How Sex Bias Affects NMOSD Progression and Treatment

Editor’s note: In this article, we use the word "woman" to refer to people with 2 X chromosomes and "man" to refer to people with an X and a Y chromosome. This is both because the majority of people with NMOSD identify that way and because the research we cite refers to them as such. However, we recognize that NMOSD affects people with a diverse range of sex and gender identities and hope all feel welcome here.

Neuromyelitis optica spectrum disorder (NMOSD) is a rare autoimmune disease. NMOSD affects nerves in the eyes and in other areas of the body. An autoimmune disease is when the body’s own immune system attacks the body.1

Like many autoimmune diseases, NMOSD is more common in women. It is not well understood why this happens. Experts think this may be caused by a combination of factors like hormone levels and genes.1

This sex bias affecting who gets NMOSD may also look a bit different in transgender and nonbinary people living with NMOSD. Transgender people identify with a gender other than the one they were assigned at birth. Nonbinary people identify as gender-neutral or with a gender outside of the binary (male versus female).1

What is sex bias?

Sex bias refers to having a different risk of developing a disorder based on your sex. NMOSD has a sex bias towards women because women are more likely to develop NMOSD.1

Historically, experts believed that the sex bias in NMOSD was caused by differences in hormone levels between men and women. This is because sex hormones can communicate with other parts of the body, affecting the immune system.1

But sex bias in NMOSD can be seen before puberty when no major differences in hormone levels between boys and girls exist. Because of this, experts now believe that hormone levels do play a role in NMOSD. But they cannot completely explain NMOSD's sex bias.1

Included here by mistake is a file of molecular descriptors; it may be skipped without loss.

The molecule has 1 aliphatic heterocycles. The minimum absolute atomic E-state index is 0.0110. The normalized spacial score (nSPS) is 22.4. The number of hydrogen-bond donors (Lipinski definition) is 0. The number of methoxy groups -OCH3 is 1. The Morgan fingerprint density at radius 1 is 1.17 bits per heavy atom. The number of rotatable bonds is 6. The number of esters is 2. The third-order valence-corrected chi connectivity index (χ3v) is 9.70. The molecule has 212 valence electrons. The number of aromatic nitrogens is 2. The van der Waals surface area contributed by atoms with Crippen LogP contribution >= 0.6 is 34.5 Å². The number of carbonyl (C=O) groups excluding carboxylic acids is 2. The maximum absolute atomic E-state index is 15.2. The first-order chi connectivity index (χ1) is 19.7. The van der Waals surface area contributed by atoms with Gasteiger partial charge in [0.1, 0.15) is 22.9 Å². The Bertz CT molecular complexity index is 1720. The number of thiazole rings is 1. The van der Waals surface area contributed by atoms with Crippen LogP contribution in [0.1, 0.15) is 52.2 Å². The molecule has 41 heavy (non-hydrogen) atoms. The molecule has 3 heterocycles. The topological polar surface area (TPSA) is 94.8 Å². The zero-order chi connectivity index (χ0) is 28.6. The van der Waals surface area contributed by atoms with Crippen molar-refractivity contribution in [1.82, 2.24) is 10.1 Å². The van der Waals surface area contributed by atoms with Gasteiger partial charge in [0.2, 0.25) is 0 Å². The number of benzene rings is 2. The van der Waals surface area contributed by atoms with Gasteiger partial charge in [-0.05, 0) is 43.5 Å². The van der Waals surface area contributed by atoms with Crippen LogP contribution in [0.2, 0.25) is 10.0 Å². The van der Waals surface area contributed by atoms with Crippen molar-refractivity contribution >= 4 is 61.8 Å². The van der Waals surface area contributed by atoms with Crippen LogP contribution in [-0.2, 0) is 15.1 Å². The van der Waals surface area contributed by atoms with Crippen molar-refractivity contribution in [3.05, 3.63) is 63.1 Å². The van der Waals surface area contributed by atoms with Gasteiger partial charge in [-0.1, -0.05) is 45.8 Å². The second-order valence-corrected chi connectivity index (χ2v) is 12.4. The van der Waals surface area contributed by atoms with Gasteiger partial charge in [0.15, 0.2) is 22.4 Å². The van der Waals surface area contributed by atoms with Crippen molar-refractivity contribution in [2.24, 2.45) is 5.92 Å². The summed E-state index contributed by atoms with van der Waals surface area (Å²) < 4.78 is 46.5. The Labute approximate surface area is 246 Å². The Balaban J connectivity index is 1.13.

Experts now also believe sex bias in NMOSD may be because of genetic differences. Most humans have 2 sex chromosomes that each carry different genes. Women have 2 X chromosomes, while men have 1 X chromosome and 1 Y chromosome.1

The X chromosome carries several genes that affect the immune system. Because women have 2 X chromosomes, they also have twice the chance of getting a changed (mutated) copy of one of these genes. Women tend to have stronger immune reactions and release more immune cells. This makes their immune system more likely to attack their own body instead of just attacking germs.1,2

Influence of sex bias on NMOSD disease progression

The number of women living with NMOSD is greater than the number of men living with NMOSD as they age. The sex bias in NMOSD is especially obvious after puberty. It is also very obvious in women after 50 years of age.1

Some studies have also found that women who develop NMOSD earlier in life are more likely to show visual changes. Those who develop NMOSD symptoms later in life are more likely to show other symptoms, such as muscle weakness.1

Why is sex bias important in healthcare?

Traditionally, much of the research done on medical conditions and drugs has been done on men. These days, we know that that data might not apply to everyone. More research involving women and specifically exploring issues unique to women must be done.3

Knowing about sex bias, especially in disorders like NMOSD, is an important step towards learning more about how sex may affect diseases. As we learn more, we can understand and treat these disorders more effectively.3

Nonbinary and queer people with NMOSD

More doctors today are recognizing and respecting the existence of nonbinary and transgender people. Hopefully, this awareness will continue to grow. Research shows that nonbinary and transgender persons may be less likely to seek care when they do not feel supported by their doctors.4

Some nonbinary and transgender people use hormone therapies. This is important for doctors to keep in mind when considering diseases like NMOSD where hormone levels and genetics may affect the disorder. Doctors should treat each person individually to give them the best care possible.4

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